Russian state-owned shipping company Sovcomflot (SCF Group) has been hit by the latest sanctions imposed by the United States in response to Putin’s “war of choice” against Ukraine.
On February 24, the United States took action to respond to Russia’s renewed invasion of Ukraine by imposing economic costs that are expected to have both immediate and long-term effects on the Russian economy, the financial system and access to new technologies.
The US Treasury Department’s Office of Foreign Assets Control (OFAC), in partnership with allies and partners, has imposed expansive economic measures that target the core infrastructure of Russia’s financial system – including all of the largest institutions. financial institutions and the ability of state- owned and private entities to raise capital.
In an effort to limit Russia’s ability to fund its invasion of Ukraine, OFAC extended Russia’s debt and equity restrictions on thirteen of Russia’s most critical major companies and entities.
This includes restrictions on all transactions, the provision of financing and other dealings in new debts with a maturity of more than 14 days and new shares issued by thirteen Russian companies and public entities, including Sovcomflotoil producer and refiner Gazprom Neftnatural gas company Gazprom and others.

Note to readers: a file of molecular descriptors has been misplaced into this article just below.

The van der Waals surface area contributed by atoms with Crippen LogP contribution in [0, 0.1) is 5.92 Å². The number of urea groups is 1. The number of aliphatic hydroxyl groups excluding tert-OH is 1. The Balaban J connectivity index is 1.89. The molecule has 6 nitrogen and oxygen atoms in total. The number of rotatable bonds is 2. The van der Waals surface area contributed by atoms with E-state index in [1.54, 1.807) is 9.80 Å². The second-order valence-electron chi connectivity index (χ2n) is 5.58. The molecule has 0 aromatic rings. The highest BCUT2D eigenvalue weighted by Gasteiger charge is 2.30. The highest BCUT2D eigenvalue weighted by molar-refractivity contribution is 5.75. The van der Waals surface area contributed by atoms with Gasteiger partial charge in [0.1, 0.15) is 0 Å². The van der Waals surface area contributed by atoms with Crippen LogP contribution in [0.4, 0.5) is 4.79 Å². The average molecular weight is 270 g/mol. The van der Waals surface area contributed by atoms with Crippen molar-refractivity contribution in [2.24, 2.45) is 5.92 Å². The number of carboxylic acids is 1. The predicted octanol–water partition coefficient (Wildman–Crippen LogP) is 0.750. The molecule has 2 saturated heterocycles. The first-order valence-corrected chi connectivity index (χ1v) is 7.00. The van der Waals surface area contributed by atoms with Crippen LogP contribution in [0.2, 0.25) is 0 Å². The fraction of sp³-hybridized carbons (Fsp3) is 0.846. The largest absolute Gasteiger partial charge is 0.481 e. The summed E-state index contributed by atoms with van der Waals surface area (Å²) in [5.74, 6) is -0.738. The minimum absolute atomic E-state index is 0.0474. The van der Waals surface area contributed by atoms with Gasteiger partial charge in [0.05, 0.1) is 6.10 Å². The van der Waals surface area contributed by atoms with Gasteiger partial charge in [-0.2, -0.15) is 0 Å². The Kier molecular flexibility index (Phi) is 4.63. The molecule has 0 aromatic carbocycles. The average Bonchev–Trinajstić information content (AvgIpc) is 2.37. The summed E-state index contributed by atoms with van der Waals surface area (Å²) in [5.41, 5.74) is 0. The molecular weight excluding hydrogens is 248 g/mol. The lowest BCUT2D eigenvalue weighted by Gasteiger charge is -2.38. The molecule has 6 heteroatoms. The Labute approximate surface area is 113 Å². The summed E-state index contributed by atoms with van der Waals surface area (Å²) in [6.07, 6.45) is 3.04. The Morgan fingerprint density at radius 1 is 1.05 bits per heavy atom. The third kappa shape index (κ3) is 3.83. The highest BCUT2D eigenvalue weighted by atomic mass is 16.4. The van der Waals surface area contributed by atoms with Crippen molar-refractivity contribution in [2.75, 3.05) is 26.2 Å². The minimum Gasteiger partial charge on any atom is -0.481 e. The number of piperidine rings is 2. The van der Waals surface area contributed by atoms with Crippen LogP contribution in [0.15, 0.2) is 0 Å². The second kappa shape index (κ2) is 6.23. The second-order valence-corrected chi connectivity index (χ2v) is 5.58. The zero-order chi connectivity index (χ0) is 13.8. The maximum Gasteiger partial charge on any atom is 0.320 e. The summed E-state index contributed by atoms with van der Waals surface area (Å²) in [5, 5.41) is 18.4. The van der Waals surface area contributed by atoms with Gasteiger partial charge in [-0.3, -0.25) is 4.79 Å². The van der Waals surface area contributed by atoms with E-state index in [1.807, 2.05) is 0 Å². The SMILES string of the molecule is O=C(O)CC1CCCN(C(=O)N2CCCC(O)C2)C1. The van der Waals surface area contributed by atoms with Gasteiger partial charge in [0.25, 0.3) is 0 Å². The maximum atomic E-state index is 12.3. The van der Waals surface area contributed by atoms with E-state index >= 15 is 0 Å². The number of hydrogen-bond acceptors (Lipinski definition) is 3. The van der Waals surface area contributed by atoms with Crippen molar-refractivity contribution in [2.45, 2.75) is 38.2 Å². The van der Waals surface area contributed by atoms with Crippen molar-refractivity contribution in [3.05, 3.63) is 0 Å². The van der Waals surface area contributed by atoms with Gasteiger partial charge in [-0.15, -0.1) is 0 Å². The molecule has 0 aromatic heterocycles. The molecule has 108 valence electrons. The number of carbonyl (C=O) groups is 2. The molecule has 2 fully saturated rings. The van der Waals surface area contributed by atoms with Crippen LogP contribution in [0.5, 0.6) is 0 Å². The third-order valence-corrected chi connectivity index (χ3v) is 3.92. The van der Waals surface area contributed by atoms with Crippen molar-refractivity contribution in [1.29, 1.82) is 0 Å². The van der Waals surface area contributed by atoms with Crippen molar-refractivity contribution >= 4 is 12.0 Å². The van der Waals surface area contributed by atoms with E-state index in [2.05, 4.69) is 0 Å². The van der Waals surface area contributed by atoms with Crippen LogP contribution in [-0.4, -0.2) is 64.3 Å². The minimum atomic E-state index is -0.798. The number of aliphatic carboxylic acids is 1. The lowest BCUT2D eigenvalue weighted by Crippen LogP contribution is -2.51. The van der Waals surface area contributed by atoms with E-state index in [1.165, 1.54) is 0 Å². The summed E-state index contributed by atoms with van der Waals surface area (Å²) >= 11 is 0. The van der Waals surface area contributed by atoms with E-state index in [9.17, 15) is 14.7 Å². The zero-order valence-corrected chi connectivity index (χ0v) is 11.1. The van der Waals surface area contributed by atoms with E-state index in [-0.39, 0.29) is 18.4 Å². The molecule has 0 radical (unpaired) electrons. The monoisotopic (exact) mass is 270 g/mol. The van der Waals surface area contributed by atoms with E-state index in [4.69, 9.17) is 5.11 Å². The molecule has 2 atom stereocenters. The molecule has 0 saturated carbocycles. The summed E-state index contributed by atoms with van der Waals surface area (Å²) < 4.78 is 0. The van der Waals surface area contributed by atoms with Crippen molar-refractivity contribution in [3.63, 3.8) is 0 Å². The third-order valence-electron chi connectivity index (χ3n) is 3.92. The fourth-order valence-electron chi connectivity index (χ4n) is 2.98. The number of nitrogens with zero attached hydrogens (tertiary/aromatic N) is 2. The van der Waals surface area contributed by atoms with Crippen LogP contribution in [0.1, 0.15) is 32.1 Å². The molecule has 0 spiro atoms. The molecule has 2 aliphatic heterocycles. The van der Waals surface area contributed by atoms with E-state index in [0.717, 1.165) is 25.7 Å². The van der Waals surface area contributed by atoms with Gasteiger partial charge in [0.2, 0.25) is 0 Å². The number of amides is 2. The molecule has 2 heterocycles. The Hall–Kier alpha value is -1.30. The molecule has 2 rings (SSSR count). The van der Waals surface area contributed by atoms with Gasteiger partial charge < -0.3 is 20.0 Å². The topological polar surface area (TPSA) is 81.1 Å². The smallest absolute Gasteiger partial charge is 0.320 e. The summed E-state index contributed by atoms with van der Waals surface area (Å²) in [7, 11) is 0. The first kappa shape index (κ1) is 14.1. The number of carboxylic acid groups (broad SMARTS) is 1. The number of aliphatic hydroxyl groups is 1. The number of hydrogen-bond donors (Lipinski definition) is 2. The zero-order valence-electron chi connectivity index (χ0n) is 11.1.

These entities, including businesses critical to the Russian economy with assets estimated at nearly $1.4 trillion, will not be able to raise funds in the US market – a key source of capital and revenue generation. income.
It remains to be seen how the new sanctions will affect Sovcomflot, which is Russia’s largest shipping and cargo company and one of the world’s largest energy transmission companies.
With a fleet of 133 vessels of a combined deadweight of 11,619,330 tons with an average age of 12.4 years, focusing on the transportation of crude oil, petroleum products and liquefied gas, as well as the maintenance of offshore oil and gas production.